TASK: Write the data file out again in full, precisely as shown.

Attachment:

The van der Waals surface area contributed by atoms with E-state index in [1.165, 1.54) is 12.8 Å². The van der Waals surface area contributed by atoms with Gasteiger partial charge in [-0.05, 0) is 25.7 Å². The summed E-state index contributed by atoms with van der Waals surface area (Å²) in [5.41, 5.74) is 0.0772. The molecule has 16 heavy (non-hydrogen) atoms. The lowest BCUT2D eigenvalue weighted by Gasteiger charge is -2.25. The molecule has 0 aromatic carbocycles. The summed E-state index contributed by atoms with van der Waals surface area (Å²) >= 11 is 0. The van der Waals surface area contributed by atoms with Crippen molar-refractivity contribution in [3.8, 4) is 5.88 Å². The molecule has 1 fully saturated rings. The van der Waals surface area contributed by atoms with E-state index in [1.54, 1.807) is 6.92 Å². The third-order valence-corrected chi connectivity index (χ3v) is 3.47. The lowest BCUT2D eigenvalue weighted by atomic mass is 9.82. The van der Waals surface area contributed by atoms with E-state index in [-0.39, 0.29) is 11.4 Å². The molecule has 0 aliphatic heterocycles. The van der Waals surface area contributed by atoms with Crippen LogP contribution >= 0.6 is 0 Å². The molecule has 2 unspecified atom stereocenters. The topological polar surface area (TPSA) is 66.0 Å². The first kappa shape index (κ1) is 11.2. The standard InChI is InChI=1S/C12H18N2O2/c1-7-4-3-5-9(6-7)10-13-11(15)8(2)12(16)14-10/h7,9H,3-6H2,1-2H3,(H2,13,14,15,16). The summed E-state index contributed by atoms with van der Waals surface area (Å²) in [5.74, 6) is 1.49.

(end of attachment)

The van der Waals surface area contributed by atoms with E-state index in [1.165, 1.54) is 12.8 Å². The van der Waals surface area contributed by atoms with Gasteiger partial charge in [-0.05, 0) is 25.7 Å². The summed E-state index contributed by atoms with van der Waals surface area (Å²) in [5.41, 5.74) is 0.0772. The molecule has 16 heavy (non-hydrogen) atoms. The lowest BCUT2D eigenvalue weighted by Gasteiger charge is -2.25. The molecule has 0 aromatic carbocycles. The summed E-state index contributed by atoms with van der Waals surface area (Å²) >= 11 is 0. The van der Waals surface area contributed by atoms with Crippen molar-refractivity contribution in [3.8, 4) is 5.88 Å². The molecule has 1 fully saturated rings. The van der Waals surface area contributed by atoms with E-state index in [1.54, 1.807) is 6.92 Å². The third-order valence-corrected chi connectivity index (χ3v) is 3.47. The lowest BCUT2D eigenvalue weighted by atomic mass is 9.82. The van der Waals surface area contributed by atoms with E-state index in [-0.39, 0.29) is 11.4 Å². The molecule has 0 aliphatic heterocycles. The van der Waals surface area contributed by atoms with Crippen LogP contribution >= 0.6 is 0 Å². The molecule has 2 unspecified atom stereocenters. The topological polar surface area (TPSA) is 66.0 Å². The first kappa shape index (κ1) is 11.2. The standard InChI is InChI=1S/C12H18N2O2/c1-7-4-3-5-9(6-7)10-13-11(15)8(2)12(16)14-10/h7,9H,3-6H2,1-2H3,(H2,13,14,15,16). The summed E-state index contributed by atoms with van der Waals surface area (Å²) in [5.74, 6) is 1.49.